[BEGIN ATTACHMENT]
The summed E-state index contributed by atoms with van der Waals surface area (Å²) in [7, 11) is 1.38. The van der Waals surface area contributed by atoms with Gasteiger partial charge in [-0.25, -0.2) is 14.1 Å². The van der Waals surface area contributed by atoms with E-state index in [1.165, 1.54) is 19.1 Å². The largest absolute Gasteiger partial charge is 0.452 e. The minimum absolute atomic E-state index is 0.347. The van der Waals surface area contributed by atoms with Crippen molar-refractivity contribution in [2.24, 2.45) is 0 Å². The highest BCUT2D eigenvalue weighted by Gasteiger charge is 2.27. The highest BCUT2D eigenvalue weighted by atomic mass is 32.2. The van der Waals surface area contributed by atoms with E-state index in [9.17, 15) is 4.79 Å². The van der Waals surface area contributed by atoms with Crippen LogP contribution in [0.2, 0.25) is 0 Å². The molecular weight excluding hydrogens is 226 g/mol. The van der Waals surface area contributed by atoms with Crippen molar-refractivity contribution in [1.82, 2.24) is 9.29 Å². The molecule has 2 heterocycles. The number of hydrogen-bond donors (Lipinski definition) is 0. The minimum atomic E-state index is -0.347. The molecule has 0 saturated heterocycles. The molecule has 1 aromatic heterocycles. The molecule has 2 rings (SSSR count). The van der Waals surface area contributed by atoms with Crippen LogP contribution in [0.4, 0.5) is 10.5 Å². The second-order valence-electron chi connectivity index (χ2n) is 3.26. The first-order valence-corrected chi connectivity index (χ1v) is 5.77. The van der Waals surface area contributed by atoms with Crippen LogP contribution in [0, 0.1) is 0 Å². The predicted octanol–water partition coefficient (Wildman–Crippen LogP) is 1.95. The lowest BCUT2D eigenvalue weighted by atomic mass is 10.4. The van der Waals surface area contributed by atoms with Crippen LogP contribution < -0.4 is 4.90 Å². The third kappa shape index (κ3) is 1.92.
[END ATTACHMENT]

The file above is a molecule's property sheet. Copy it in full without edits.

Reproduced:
The summed E-state index contributed by atoms with van der Waals surface area (Å²) in [7, 11) is 1.38. The van der Waals surface area contributed by atoms with Gasteiger partial charge in [-0.25, -0.2) is 14.1 Å². The van der Waals surface area contributed by atoms with E-state index in [1.165, 1.54) is 19.1 Å². The largest absolute Gasteiger partial charge is 0.452 e. The minimum absolute atomic E-state index is 0.347. The van der Waals surface area contributed by atoms with Crippen molar-refractivity contribution in [2.24, 2.45) is 0 Å². The highest BCUT2D eigenvalue weighted by Gasteiger charge is 2.27. The highest BCUT2D eigenvalue weighted by atomic mass is 32.2. The van der Waals surface area contributed by atoms with E-state index in [9.17, 15) is 4.79 Å². The van der Waals surface area contributed by atoms with Crippen LogP contribution in [0.2, 0.25) is 0 Å². The molecular weight excluding hydrogens is 226 g/mol. The van der Waals surface area contributed by atoms with Crippen molar-refractivity contribution in [1.82, 2.24) is 9.29 Å². The molecule has 2 heterocycles. The number of hydrogen-bond donors (Lipinski definition) is 0. The minimum atomic E-state index is -0.347. The molecule has 0 saturated heterocycles. The molecule has 1 aromatic heterocycles. The molecule has 2 rings (SSSR count). The van der Waals surface area contributed by atoms with Crippen LogP contribution in [0.4, 0.5) is 10.5 Å². The second-order valence-electron chi connectivity index (χ2n) is 3.26. The first-order valence-corrected chi connectivity index (χ1v) is 5.77. The van der Waals surface area contributed by atoms with Crippen LogP contribution in [0, 0.1) is 0 Å². The predicted octanol–water partition coefficient (Wildman–Crippen LogP) is 1.95. The lowest BCUT2D eigenvalue weighted by atomic mass is 10.4. The van der Waals surface area contributed by atoms with Crippen LogP contribution < -0.4 is 4.90 Å². The third kappa shape index (κ3) is 1.92.